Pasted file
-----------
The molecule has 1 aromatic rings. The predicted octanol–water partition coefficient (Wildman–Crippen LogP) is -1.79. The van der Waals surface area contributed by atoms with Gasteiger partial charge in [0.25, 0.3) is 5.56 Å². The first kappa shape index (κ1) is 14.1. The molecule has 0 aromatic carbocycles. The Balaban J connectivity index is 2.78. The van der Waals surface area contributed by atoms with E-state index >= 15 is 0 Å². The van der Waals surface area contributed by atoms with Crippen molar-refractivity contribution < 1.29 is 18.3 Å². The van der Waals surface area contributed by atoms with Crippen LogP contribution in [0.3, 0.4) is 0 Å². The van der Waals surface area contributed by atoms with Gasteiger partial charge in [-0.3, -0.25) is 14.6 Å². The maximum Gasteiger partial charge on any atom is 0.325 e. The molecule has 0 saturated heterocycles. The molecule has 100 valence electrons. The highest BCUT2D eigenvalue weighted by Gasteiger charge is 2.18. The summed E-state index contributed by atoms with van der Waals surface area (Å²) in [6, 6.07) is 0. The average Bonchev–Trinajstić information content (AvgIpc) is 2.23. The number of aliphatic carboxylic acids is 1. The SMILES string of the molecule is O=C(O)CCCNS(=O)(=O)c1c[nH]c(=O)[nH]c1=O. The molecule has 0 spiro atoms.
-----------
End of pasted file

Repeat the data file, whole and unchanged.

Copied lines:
The molecule has 1 aromatic rings. The predicted octanol–water partition coefficient (Wildman–Crippen LogP) is -1.79. The van der Waals surface area contributed by atoms with Gasteiger partial charge in [0.25, 0.3) is 5.56 Å². The first kappa shape index (κ1) is 14.1. The molecule has 0 aromatic carbocycles. The Balaban J connectivity index is 2.78. The van der Waals surface area contributed by atoms with E-state index >= 15 is 0 Å². The van der Waals surface area contributed by atoms with Crippen molar-refractivity contribution < 1.29 is 18.3 Å². The van der Waals surface area contributed by atoms with Crippen LogP contribution in [0.3, 0.4) is 0 Å². The van der Waals surface area contributed by atoms with Gasteiger partial charge in [-0.3, -0.25) is 14.6 Å². The maximum Gasteiger partial charge on any atom is 0.325 e. The molecule has 0 saturated heterocycles. The molecule has 100 valence electrons. The highest BCUT2D eigenvalue weighted by Gasteiger charge is 2.18. The summed E-state index contributed by atoms with van der Waals surface area (Å²) in [6, 6.07) is 0. The average Bonchev–Trinajstić information content (AvgIpc) is 2.23. The number of aliphatic carboxylic acids is 1. The SMILES string of the molecule is O=C(O)CCCNS(=O)(=O)c1c[nH]c(=O)[nH]c1=O. The molecule has 0 spiro atoms.